Series: Agent of Rome 5
My version: Paperback
Historical Fiction Rome
Hodder and Stoughton
Having survived his previous assignment in Arabia, Imperial agent Cassius Corbulo has been spending most of his time and money on women and wine. Unfortunately for him, word of his achievements has reached the Emperor Aurelian’s deputy and Corbulo is sent north, tasked with smashing a counterfeiting gang.
After tracking the criminals to the city of Berytus, Cassius’ investigations are hampered by civil unrest and uncooperative officials, not to mention the personal problems of his servant Simo and bodyguard Indavara. Despite this – and intense pressure from his superiors – the young officer eventually closes in on the gang.
But his enemies will do anything to protect their profits, and Cassius and Indavara soon find themselves fighting not only for the emperor, but for their very survival.
Perhaps not the best one in the series so far, I have got to say. It felt like there were long time where it seemed as though nothing much happened with relevance to the mission. Though when it did, it more than made up for it and is surely better than most. And a great relief not to be staggering from one huge battle to another.
The story is again a detective story, a whodunnit, set in the Roman Middle East, 273AD. Corbulo is once more handed the hot potato mission, this time to track down whoever is putting fake Roman money into the system. ‘The system’ is actually good, because while I didn’t think that ‘fake’ Roman money was either a thing, or a thing that would actually be a problem worth worrying about, it was, of course. Like it is today. It’s about confidence in the system and the consequences of that confidence being eroded or removed by uncertainty and mistrust. And that’s where Nick Browns books really come into their own. By showing us life, Roman life, as it was a little further down the scale from the Emperors and Generals usually written about, we can perhaps more easily relate it to our own lives and struggles. And see, both that the Romans were a lot like us, a lot further developed than people (me) usually would think for a people living 2,000 years ago, and – very little has changed.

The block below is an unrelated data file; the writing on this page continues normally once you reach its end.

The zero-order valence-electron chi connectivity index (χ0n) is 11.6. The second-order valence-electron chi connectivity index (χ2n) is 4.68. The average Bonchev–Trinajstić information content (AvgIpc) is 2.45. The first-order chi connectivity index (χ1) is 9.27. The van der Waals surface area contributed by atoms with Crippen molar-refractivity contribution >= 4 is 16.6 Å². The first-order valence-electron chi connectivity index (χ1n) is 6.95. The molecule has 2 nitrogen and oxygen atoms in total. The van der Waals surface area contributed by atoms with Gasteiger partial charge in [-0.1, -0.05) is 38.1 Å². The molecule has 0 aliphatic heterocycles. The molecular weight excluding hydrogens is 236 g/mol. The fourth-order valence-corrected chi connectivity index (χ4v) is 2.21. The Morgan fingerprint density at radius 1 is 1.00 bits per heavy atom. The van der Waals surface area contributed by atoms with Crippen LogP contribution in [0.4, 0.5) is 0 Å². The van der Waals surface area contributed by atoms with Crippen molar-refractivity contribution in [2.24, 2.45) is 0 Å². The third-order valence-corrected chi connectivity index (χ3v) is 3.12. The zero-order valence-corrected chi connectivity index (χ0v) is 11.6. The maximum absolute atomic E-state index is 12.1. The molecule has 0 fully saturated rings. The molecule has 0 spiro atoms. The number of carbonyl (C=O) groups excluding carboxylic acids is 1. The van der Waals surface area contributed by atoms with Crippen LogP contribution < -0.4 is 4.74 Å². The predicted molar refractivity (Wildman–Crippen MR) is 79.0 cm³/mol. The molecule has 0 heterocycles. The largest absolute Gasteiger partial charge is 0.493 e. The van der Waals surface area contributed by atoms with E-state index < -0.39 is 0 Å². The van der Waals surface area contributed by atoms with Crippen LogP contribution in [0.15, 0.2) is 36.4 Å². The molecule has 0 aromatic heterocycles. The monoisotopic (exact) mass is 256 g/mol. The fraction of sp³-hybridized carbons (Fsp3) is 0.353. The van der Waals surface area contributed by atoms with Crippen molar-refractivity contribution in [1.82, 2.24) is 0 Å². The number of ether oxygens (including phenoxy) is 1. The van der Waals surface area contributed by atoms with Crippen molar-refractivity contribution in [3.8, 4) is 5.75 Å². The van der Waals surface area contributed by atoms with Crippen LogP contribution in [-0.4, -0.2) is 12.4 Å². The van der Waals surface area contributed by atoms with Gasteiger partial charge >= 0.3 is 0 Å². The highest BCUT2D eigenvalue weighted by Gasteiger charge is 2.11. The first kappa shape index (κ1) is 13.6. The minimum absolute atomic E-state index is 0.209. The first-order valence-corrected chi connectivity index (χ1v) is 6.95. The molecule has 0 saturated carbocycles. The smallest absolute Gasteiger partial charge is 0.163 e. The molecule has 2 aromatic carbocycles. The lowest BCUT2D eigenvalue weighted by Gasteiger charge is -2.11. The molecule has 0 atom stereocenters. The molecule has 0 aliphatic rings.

The story is much more of a team effort, I felt, this time out. Simo and especially Indavara have increasingly important – even pivotal – roles to play. And…the whole thing hangs on an excellent …. to be continued-type theme at the end there. Great not to be neatly tied off, great to have me wanting to get stuck into the next one.
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